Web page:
Migen is a Python-based tool that aims at automating further the VLSI design process.

Migen makes it possible to apply modern software concepts such as object-oriented programming and metaprogramming to design hardware. This results in more elegant and easily maintained designs and reduces the incidence of human errors.


Even though the Milkymist system-on-chip [mm] had many successes, it suffers from several limitations stemming from its implementation in manually written Verilog HDL:

  1. The “event-driven” paradigm of today’s dominant hardware descriptions languages (Verilog and VHDL, collectively referred to as “V*HDL” in the rest of this document) is often too general. Today’s FPGA architectures are optimized for the implementation of fully synchronous circuits. This means that the bulk of the code for an efficient FPGA design falls into three categories:

    1. Combinatorial statements
    2. Synchronous statements
    3. Initialization of registers at reset

    V*HDL do not follow this organization. This means that a lot of repetitive manual coding is needed, which brings sources of human errors, petty issues, and confusion for beginners:

    1. wire vs. reg in Verilog
    2. forgetting to initialize a register at reset
    3. deciding whether a combinatorial statement must go into a process/always block or not
    4. simulation mismatches with combinatorial processes/always blocks
    5. and more...

    A little-known fact about FPGAs is that many of them have the ability to initialize their registers from the bitstream contents. This can be done in a portable and standard way using an “initial” block in Verilog, and by affecting a value at the signal declaration in VHDL. This renders an explicit reset signal unnecessary in practice in some cases, which opens the way for further design optimization. However, this form of initialization is entirely not synthesizable for ASIC targets, and it is not easy to switch between the two forms of reset using V*HDL.

  2. V*HDL support for composite types is very limited. Signals having a record type in VHDL are unidirectional, which makes them clumsy to use e.g. in bus interfaces. There is no record type support in Verilog, which means that a lot of copy-and-paste has to be done when forwarding grouped signals.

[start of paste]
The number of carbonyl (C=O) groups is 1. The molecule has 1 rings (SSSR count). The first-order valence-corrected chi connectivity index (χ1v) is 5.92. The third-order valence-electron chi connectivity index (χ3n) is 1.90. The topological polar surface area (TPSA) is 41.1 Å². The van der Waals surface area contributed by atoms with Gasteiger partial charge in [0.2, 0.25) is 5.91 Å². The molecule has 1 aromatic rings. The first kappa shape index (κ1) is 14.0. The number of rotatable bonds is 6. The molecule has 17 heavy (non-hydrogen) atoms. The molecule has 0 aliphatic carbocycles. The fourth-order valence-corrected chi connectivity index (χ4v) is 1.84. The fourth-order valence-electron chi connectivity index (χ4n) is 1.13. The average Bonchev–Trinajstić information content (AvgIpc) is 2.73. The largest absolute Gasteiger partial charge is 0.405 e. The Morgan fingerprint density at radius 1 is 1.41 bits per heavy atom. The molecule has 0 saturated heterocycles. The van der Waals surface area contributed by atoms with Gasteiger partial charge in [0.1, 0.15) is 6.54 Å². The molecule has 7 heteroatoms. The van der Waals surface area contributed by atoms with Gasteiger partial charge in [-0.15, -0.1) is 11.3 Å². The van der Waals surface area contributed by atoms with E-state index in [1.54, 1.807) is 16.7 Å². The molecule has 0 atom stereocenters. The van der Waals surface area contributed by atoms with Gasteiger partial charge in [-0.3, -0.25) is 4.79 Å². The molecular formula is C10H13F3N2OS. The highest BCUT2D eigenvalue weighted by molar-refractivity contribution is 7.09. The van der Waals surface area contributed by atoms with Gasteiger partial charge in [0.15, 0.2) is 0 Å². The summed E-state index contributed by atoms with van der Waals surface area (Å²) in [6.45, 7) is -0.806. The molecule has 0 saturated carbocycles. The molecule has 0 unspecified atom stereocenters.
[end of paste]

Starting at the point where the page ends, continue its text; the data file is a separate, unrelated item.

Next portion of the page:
3. V*HDL support for procedurally generated logic is extremely limited. The most advanced forms of procedural generation of synthesizable logic that V*HDL offers are CPP-style directives in Verilog, combinatorial functions, and generate statements. Nothing really fancy, and it shows. To give a few examples:

    1. Building highly flexible bus interconnect is not possible. Even arbitrating any given number of bus masters for commonplace protocols such as Wishbone is difficult with the tools that V*HDL puts at our disposal.
    2. Building a memory infrastructure (including bus interconnect, bridges and caches) that can automatically adapt itself at compile-time to any word size of the SDRAM is clumsy and tedious.
    3. Building register banks for control, status and interrupt management of cores can also largely benefit from automation.
    4. Many hardware acceleration problems can fit into the dataflow programming model. Manual dataflow implementation in V*HDL has, again, a lot of redundancy and potential for human errors. See the Milkymist texture mapping unit [mthesis] [mxcell] for an example of this. The amount of detail to deal with manually also makes the design space exploration difficult, and therefore hinders the design of efficient architectures.
    5. Pre-computation of values, such as filter coefficients for DSP or even simply trigonometric tables, must often be done using external tools whose results are copy-and-pasted (in the best case, automatically) into the V*HDL source.
[mxcell] p30-35

Enter Migen, a Python toolbox for building complex digital hardware. We could have designed a brand new programming language, but that would have been reinventing the wheel instead of being able to benefit from Python’s rich features and immense library. The price to pay is a slightly cluttered syntax at times when writing descriptions in FHDL, but we believe this is totally acceptable, particularly when compared to VHDL ;-)

Migen is made up of several related components:

  1. the base language, FHDL
  2. a library of small generic cores
  3. a simulator
  4. a build system

Installing Migen

Either run the installation script or simply set PYTHONPATH to the root of the source directory.

If you wish to contribute patches, the suggest way to install is;
  1. Clone from the git repository at
  2. Install using python3 ./ develop --user
  3. Edit the code in your git checkout.

Alternative install methods

  • Migen is available for the Anaconda Python distribution. The package can be found at at
  • Migen can be referenced in a requirements.txt file (used for pip install -r requirements.txt) via -e git+ See the pip documentation for more information.


Feedback concerning Migen or this manual should be sent to the M-Labs developers’ mailing list devel on